“The recommendations are very expensive,” says Secretary Simon. “They have very big price tags that outpace the ability of state budgets on a consistent basis to address. And so federal partnership on an ongoing basis is really, really important because turning back the bad guys is going to cost a lot of money.”
He said Klobuchar’s willingness to ensure things get done, and do the necessary work outside of the spotlight, is something that sticks out to him from working with her in the past.
“She is tenacious, results oriented, committed and hardworking,” he says. “Those are just the things that come to my mind, right away about her. She really does care about getting things done and that’s quite impressive to me.”
Another tenet of her work around elections is the goal of limiting not just direct foreign interference with election systems, but also through disinformation and opaque ads that run on social media platforms.
She sponsored the Honest Ads Act, which would force social media companies to disclose who paid for ads run on their platforms.
“This requires the social media companies to do the same thing that the newspapers, TV stations, and radio stations already have to do,” John Bessler, Senator Klobuchar’s husband, told me in South Carolina “They have to keep their ads on file and show who paid for them. And I don't know why the social media companies would resist that. But some of them have been. And this is where you're seeing a lot of mischief in terms of foreign countries, for example, buying ads in rubles.”
When asked whether he believed that tech companies deserved greater scrutiny when it came to elections, Bessler said they should, because they are a part of our democracy.
“The tech companies have a responsibility as part of our democracy to make sure that our elections don't turn into a bunch of bots attacking people online,” he says. “There should be real people having an honest discussion and debate about the issues. We've got to make sure that they play by the same rules that the newspapers do and, and the TV stations do.”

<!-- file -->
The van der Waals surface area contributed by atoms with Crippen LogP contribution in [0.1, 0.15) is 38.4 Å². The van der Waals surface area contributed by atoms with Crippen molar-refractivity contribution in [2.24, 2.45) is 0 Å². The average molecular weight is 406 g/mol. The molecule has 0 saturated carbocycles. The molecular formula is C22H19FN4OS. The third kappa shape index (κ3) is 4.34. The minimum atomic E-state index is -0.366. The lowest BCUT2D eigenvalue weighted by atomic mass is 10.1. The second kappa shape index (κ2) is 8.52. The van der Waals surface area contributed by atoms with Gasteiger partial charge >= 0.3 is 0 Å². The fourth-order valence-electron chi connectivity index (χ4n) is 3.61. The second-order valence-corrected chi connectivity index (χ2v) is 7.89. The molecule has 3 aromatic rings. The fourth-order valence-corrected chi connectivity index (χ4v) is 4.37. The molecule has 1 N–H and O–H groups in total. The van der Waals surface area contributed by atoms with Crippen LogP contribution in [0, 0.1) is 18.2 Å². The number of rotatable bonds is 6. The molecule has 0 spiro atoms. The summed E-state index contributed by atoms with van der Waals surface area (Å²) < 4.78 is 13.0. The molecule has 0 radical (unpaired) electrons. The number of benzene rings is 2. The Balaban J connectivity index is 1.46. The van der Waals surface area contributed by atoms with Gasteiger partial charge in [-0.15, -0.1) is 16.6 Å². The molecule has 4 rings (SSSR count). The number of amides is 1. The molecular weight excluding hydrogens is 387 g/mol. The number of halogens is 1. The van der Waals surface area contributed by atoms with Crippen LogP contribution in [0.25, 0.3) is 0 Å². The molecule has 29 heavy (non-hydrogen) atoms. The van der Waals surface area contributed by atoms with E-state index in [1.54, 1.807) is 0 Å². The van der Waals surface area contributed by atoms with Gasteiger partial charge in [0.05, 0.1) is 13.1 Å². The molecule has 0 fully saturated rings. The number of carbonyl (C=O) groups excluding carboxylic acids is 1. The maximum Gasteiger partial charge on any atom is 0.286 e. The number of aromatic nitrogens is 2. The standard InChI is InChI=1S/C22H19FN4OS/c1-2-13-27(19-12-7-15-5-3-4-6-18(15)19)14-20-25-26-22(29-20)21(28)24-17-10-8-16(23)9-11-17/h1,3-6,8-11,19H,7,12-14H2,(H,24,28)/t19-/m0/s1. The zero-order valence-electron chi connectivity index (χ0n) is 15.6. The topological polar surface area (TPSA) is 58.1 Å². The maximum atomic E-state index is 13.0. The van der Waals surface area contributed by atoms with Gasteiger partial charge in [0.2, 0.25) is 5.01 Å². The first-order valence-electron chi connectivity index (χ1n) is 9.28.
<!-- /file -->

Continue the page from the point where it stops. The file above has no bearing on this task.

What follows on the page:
Klobuchar has also given legislative scrutiny to digital privacy.
“We need to put some digital rules of the road into law when it comes to privacy,” she said in the snow-bound speech launching her campaign in 2019. “For too long the big tech companies have been telling you, ‘Don’t worry, we’ve got your back' while your identities in fact are being stolen and your data is being mined. Our laws need to be as sophisticated as the people who are breaking them.”
The bill Klobuchar introduced, the Social Media Privacy Protection and Consumer Rights Act of 2019, would require social media companies to inform users, prior to them even creating an account, that their personal data will be collected and used by both the operator and third parties. It would allow people to request what data companies had on them, who it has been shared with, and allow people to opt out of their data being collected.
Late in 2019, she also co-sponsored the Consumer Online Privacy Rights Act (COPRA), which would give people greater control over their personal data. It would do this by stopping companies from collecting “sensitive covered data” without first getting explicit permission set up strict standards around the collection and sharing of data, penalize companies who violate these standards and codify “the rights of individuals to pursue claims against entities that violate their data privacy rights.” It also would mandate each company subject to it to appoint a privacy officer and a data security officer, which would be charged with performing annual data security checks.
“Companies continue to profit off of the personal data they collect from Americans, but they leave consumers completely in the dark about how their personal information is being used,” Klobuchar said in a statement accompanying the bills release.
The Electronic Frontier Foundation called the bill a “strong step forward in the national conversation over how government should protect us from businesses that harvest and monetize our personal information.”
Klobuchar also proposed the idea of a tax on large tech firms who traffic in data and make money off the ad targeting such detailed data allows.
“We’re their commodity, and we’re not getting anything out of it,” she said in an interview on the RECODE podcast in March of 2019. “When they sell our data to someone else, well, maybe they’re gonna have to tell us so we can put some kind of a tax on it, just like we do with other businesses. If you go on a truck, if you send stuff on rail, you have to pay for the roads and you have to pay for the rail, and maybe there’s some way we can do that with large sets of data.”
In South Carolina, tech issues didn’t figure much in Klobuchar’s stump speech, which focused on her electability, track record on legislation, and infrastructure, among other issues. But in her plan for her first 100 days in office, she makes clear that privacy won’t be an afterthought.
“Senator Klobuchar will propose landmark legislation to take on monopoly power, empower our workers, and protect consumers’ privacy and health data privacy,” it reads.
While Klobuchar has folded her bid for the White House, her campaign has helped put issues like digital privacy and internet user rights higher up on the agenda.